by Lisa Tome
Tony Evans can sum up his first few weeks as a middle school principal in one word.
"People are taking vacations and there's a lot going on," said Evans.
He's the new principal on the block and will have three assistants - Holly Spangler, Travis Benner, and Matt Wharton. Spangler has been assigned to the school for several years. Benner was transferred in from Rising Sun Middle. Wharton taught at Leeds and Bay View elementary schools, and worked at Bo Manor Middle before being assigned to North East this year.
This is the first principal job for Evans, who graduated from Perryville High School. He earned a history and social sciences degree from Towson University before getting his masters in educational leadership. He taught at Joppatowne High for three years before returning to Cecil. His first teaching job locally was at Bo Manor Middle. "I liked teaching. My classroom overlooked a horse farm," he said.
He was hired by CCPS by Dr. Joe Buckley who had been one of Evans' teachers. "I wanted to give back to the community that helped me," said Evans. After teaching, he spent four years as assistant principal at Perryville High, six years at Elkton High, and a year at Bo Manor High before being promoted.
"You gain different experiences working with different people in different communities. It makes you a better person," said Evans. "I'm excited to be principal. You try to do the best that you can in a job. I applied a couple times to be principal and this was the next logical step."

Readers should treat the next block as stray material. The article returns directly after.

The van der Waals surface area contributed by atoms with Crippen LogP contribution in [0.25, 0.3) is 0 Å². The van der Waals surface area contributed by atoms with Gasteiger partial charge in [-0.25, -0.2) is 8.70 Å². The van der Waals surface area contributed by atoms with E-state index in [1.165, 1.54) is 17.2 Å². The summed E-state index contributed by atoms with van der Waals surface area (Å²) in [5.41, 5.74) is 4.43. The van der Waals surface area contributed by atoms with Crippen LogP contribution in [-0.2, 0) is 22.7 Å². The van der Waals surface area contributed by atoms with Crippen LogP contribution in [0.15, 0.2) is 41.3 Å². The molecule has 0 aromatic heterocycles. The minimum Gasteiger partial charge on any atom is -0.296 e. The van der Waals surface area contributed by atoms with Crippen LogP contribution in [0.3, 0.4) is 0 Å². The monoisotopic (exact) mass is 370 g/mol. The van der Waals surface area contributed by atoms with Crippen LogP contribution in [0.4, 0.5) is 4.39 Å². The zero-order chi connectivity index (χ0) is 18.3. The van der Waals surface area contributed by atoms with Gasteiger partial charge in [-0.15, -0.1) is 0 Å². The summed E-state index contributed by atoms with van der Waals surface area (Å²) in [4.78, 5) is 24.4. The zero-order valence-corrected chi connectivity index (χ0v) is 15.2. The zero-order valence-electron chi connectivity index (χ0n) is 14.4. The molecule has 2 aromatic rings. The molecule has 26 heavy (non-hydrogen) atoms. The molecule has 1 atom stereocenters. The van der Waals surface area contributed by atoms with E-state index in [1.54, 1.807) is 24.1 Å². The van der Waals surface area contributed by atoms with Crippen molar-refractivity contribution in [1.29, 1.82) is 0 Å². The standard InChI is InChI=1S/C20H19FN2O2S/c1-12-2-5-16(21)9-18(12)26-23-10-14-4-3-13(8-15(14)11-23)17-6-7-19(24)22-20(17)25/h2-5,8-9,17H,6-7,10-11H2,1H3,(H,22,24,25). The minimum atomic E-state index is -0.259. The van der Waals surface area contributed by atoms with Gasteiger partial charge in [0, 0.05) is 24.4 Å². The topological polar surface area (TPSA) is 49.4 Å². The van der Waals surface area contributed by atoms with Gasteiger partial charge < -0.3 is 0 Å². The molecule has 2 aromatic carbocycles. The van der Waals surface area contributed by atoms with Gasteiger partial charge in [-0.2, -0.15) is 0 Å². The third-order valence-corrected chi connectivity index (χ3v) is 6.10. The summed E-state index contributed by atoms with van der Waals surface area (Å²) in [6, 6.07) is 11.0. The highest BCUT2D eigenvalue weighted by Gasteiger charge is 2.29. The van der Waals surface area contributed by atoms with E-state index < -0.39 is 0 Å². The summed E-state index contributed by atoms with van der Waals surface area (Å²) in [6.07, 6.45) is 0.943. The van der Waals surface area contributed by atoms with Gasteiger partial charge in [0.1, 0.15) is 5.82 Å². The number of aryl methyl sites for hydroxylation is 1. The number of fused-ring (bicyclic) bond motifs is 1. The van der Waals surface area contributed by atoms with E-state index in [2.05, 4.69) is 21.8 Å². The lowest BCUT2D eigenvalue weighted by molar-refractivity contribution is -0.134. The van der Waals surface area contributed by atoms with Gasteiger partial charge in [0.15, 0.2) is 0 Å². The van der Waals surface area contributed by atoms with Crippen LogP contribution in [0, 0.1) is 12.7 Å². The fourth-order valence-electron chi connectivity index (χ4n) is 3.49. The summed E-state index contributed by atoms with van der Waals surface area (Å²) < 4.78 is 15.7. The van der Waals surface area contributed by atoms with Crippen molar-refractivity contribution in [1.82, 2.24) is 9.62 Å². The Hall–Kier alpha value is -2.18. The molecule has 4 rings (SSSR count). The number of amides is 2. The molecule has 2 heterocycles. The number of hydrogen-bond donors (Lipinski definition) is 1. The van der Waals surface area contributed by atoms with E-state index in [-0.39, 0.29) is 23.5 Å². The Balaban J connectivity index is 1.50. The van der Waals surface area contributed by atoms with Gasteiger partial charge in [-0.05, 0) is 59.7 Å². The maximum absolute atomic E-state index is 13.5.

North East Middle has approximately 300 incoming sixth graders this year. That, combined with the seventh and eighth grades, means that the school has a larger population than two of the county's high schools. "That's a big challenge," he said. He also said the school has about 80 teachers and staff.
The school receives Maryland Meals for Achievement meaning that the entire school population gets free breakfast every day. NEMS has 55 percent of students receiving free and reduced meals.
"I don't have a perspective yet. I'm still trying to meet the community. It's not real until the kids get here," said Evans. "I live in North East so some of them I know. And my wife has taught in North East for 16 years so I know some of the kids."
He's been learning about middle school life. The trip to North Bay for sixth graders and the day-to-day middle school schedule are challenges for Evans because they are new.
He has also focused some on sprucing up the building. New carpet, paint, and new signage have been or are being installed.
He said that is all designed to make the building more welcoming. He wants to instill school pride in the students and staff. School logos and lots of blue paint are now in the school. "This building was built in 1932 and renovated in 1973. I want to build pride in the school and the community," he said.
He's also been focused on staff.
"The staff that I've met are full of ideas and they're eager to get started. New ideas are always good," he said.
"We're in the home stretch with hiring. We get random out of nowhere (resignations). The supply isn't like it used to be with teachers," he said. He also said new teachers at the school are a diverse group. While some are the traditional, fresh out of college 23-year-olds, others have been hired who have been out of teaching for a while or who have taken up education as a second career.
"We have a diverse dynamic of new teachers," he said.